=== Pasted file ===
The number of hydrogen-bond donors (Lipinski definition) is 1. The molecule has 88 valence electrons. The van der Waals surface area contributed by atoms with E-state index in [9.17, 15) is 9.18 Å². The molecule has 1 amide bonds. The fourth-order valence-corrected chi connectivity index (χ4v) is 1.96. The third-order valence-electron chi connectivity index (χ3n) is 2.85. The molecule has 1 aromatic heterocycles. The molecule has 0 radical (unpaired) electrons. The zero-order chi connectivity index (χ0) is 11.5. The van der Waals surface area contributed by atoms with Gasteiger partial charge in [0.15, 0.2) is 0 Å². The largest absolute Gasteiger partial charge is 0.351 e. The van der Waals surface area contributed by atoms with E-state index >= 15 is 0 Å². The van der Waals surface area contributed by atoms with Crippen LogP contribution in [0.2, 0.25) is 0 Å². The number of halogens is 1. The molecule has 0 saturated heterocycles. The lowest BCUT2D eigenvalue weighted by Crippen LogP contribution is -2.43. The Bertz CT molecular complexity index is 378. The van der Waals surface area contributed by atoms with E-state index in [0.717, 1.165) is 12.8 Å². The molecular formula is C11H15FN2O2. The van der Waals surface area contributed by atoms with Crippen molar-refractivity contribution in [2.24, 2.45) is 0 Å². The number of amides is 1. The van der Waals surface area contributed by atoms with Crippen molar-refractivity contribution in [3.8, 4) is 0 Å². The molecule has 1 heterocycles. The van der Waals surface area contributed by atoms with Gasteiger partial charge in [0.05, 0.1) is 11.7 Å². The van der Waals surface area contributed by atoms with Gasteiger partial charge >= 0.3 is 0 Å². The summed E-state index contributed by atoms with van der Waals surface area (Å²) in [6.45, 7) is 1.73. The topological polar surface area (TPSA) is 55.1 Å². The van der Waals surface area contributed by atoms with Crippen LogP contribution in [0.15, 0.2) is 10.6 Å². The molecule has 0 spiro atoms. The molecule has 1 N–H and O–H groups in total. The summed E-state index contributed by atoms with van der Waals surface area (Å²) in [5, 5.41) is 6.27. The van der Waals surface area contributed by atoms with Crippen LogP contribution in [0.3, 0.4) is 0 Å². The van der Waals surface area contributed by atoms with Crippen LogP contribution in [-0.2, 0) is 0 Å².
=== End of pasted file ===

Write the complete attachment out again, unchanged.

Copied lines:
The number of hydrogen-bond donors (Lipinski definition) is 1. The molecule has 88 valence electrons. The van der Waals surface area contributed by atoms with E-state index in [9.17, 15) is 9.18 Å². The molecule has 1 amide bonds. The fourth-order valence-corrected chi connectivity index (χ4v) is 1.96. The third-order valence-electron chi connectivity index (χ3n) is 2.85. The molecule has 1 aromatic heterocycles. The molecule has 0 radical (unpaired) electrons. The zero-order chi connectivity index (χ0) is 11.5. The van der Waals surface area contributed by atoms with Gasteiger partial charge in [0.15, 0.2) is 0 Å². The largest absolute Gasteiger partial charge is 0.351 e. The van der Waals surface area contributed by atoms with E-state index >= 15 is 0 Å². The van der Waals surface area contributed by atoms with Crippen LogP contribution in [0.2, 0.25) is 0 Å². The number of halogens is 1. The molecule has 0 saturated heterocycles. The lowest BCUT2D eigenvalue weighted by Crippen LogP contribution is -2.43. The Bertz CT molecular complexity index is 378. The van der Waals surface area contributed by atoms with E-state index in [0.717, 1.165) is 12.8 Å². The molecular formula is C11H15FN2O2. The van der Waals surface area contributed by atoms with Crippen molar-refractivity contribution in [2.24, 2.45) is 0 Å². The number of amides is 1. The van der Waals surface area contributed by atoms with Crippen molar-refractivity contribution in [3.8, 4) is 0 Å². The molecule has 1 heterocycles. The van der Waals surface area contributed by atoms with Gasteiger partial charge in [0.05, 0.1) is 11.7 Å². The van der Waals surface area contributed by atoms with Gasteiger partial charge >= 0.3 is 0 Å². The summed E-state index contributed by atoms with van der Waals surface area (Å²) in [6.45, 7) is 1.73. The topological polar surface area (TPSA) is 55.1 Å². The van der Waals surface area contributed by atoms with Crippen LogP contribution in [0.15, 0.2) is 10.6 Å². The molecule has 0 spiro atoms. The molecule has 1 N–H and O–H groups in total. The summed E-state index contributed by atoms with van der Waals surface area (Å²) in [5, 5.41) is 6.27. The van der Waals surface area contributed by atoms with Crippen LogP contribution in [0.3, 0.4) is 0 Å². The van der Waals surface area contributed by atoms with Crippen LogP contribution in [-0.2, 0) is 0 Å².